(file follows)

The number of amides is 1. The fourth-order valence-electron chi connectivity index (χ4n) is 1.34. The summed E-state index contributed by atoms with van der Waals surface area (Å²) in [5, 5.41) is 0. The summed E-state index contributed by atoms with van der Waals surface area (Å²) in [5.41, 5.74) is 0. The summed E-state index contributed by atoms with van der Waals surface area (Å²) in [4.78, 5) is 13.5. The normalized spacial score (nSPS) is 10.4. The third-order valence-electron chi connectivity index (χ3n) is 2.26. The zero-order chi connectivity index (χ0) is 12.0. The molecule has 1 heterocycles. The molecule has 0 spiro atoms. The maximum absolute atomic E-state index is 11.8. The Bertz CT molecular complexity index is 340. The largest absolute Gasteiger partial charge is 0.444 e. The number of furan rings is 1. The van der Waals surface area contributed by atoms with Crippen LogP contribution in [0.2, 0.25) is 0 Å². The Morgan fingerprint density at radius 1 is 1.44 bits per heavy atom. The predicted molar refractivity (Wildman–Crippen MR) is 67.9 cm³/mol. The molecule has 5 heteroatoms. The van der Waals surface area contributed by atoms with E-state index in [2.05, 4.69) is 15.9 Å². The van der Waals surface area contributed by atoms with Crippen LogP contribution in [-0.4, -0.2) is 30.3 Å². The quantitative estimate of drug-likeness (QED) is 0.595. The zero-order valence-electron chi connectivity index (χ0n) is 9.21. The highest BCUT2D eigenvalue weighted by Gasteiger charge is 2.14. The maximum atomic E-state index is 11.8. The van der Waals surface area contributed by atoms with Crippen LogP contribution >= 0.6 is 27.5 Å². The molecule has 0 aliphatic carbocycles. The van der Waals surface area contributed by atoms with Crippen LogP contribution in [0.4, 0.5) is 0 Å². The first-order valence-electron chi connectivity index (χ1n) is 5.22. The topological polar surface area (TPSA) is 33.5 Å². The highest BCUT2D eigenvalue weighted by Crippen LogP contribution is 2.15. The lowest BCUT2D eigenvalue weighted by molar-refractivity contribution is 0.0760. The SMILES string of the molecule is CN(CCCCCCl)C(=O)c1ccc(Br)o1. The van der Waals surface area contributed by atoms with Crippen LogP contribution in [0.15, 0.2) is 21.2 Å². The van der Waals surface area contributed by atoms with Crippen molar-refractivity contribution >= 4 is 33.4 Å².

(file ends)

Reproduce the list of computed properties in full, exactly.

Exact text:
The number of amides is 1. The fourth-order valence-electron chi connectivity index (χ4n) is 1.34. The summed E-state index contributed by atoms with van der Waals surface area (Å²) in [5, 5.41) is 0. The summed E-state index contributed by atoms with van der Waals surface area (Å²) in [5.41, 5.74) is 0. The summed E-state index contributed by atoms with van der Waals surface area (Å²) in [4.78, 5) is 13.5. The normalized spacial score (nSPS) is 10.4. The third-order valence-electron chi connectivity index (χ3n) is 2.26. The zero-order chi connectivity index (χ0) is 12.0. The molecule has 1 heterocycles. The molecule has 0 spiro atoms. The maximum absolute atomic E-state index is 11.8. The Bertz CT molecular complexity index is 340. The largest absolute Gasteiger partial charge is 0.444 e. The number of furan rings is 1. The van der Waals surface area contributed by atoms with Crippen LogP contribution in [0.2, 0.25) is 0 Å². The Morgan fingerprint density at radius 1 is 1.44 bits per heavy atom. The predicted molar refractivity (Wildman–Crippen MR) is 67.9 cm³/mol. The molecule has 5 heteroatoms. The van der Waals surface area contributed by atoms with E-state index in [2.05, 4.69) is 15.9 Å². The van der Waals surface area contributed by atoms with Crippen LogP contribution in [-0.4, -0.2) is 30.3 Å². The quantitative estimate of drug-likeness (QED) is 0.595. The zero-order valence-electron chi connectivity index (χ0n) is 9.21. The highest BCUT2D eigenvalue weighted by Gasteiger charge is 2.14. The maximum atomic E-state index is 11.8. The van der Waals surface area contributed by atoms with Crippen LogP contribution >= 0.6 is 27.5 Å². The molecule has 0 aliphatic carbocycles. The van der Waals surface area contributed by atoms with Crippen LogP contribution in [0.4, 0.5) is 0 Å². The first-order valence-electron chi connectivity index (χ1n) is 5.22. The topological polar surface area (TPSA) is 33.5 Å². The highest BCUT2D eigenvalue weighted by Crippen LogP contribution is 2.15. The lowest BCUT2D eigenvalue weighted by molar-refractivity contribution is 0.0760. The SMILES string of the molecule is CN(CCCCCCl)C(=O)c1ccc(Br)o1. The van der Waals surface area contributed by atoms with Crippen LogP contribution in [0.15, 0.2) is 21.2 Å². The van der Waals surface area contributed by atoms with Crippen molar-refractivity contribution >= 4 is 33.4 Å².